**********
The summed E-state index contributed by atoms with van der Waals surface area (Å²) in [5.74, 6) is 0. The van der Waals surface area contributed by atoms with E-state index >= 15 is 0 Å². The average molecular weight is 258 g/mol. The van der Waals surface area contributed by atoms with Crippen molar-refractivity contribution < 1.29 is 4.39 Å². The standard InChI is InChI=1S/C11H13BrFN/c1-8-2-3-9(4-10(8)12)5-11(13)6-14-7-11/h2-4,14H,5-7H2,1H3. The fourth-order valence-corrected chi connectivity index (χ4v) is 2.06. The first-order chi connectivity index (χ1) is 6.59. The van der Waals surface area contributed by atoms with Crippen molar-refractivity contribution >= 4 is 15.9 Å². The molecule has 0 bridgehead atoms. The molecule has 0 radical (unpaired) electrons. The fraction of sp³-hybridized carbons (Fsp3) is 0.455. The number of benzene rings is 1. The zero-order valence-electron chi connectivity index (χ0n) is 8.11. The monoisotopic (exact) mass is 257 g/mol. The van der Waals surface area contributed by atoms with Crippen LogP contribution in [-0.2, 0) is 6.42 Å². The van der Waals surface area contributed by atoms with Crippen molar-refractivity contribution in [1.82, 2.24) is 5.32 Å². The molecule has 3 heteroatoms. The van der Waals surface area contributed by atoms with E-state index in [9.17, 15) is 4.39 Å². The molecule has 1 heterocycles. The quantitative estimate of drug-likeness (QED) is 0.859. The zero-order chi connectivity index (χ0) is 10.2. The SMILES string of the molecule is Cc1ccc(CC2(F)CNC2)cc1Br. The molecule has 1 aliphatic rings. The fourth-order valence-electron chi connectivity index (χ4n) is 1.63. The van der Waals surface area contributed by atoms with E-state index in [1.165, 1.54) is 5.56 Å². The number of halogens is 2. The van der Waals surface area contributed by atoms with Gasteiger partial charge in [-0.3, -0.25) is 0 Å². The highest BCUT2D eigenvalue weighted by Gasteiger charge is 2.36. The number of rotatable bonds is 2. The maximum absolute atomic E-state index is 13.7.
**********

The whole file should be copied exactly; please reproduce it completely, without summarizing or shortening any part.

The summed E-state index contributed by atoms with van der Waals surface area (Å²) in [5.74, 6) is 0. The van der Waals surface area contributed by atoms with E-state index >= 15 is 0 Å². The average molecular weight is 258 g/mol. The van der Waals surface area contributed by atoms with Crippen molar-refractivity contribution < 1.29 is 4.39 Å². The standard InChI is InChI=1S/C11H13BrFN/c1-8-2-3-9(4-10(8)12)5-11(13)6-14-7-11/h2-4,14H,5-7H2,1H3. The fourth-order valence-corrected chi connectivity index (χ4v) is 2.06. The first-order chi connectivity index (χ1) is 6.59. The van der Waals surface area contributed by atoms with Crippen molar-refractivity contribution >= 4 is 15.9 Å². The molecule has 0 bridgehead atoms. The molecule has 0 radical (unpaired) electrons. The fraction of sp³-hybridized carbons (Fsp3) is 0.455. The number of benzene rings is 1. The zero-order valence-electron chi connectivity index (χ0n) is 8.11. The monoisotopic (exact) mass is 257 g/mol. The van der Waals surface area contributed by atoms with Crippen LogP contribution in [-0.2, 0) is 6.42 Å². The van der Waals surface area contributed by atoms with Crippen molar-refractivity contribution in [1.82, 2.24) is 5.32 Å². The molecule has 3 heteroatoms. The van der Waals surface area contributed by atoms with E-state index in [9.17, 15) is 4.39 Å². The molecule has 1 heterocycles. The quantitative estimate of drug-likeness (QED) is 0.859. The zero-order chi connectivity index (χ0) is 10.2. The SMILES string of the molecule is Cc1ccc(CC2(F)CNC2)cc1Br. The molecule has 1 aliphatic rings. The fourth-order valence-electron chi connectivity index (χ4n) is 1.63. The van der Waals surface area contributed by atoms with E-state index in [1.165, 1.54) is 5.56 Å². The number of halogens is 2. The van der Waals surface area contributed by atoms with Gasteiger partial charge in [-0.3, -0.25) is 0 Å². The highest BCUT2D eigenvalue weighted by Gasteiger charge is 2.36. The number of rotatable bonds is 2. The maximum absolute atomic E-state index is 13.7.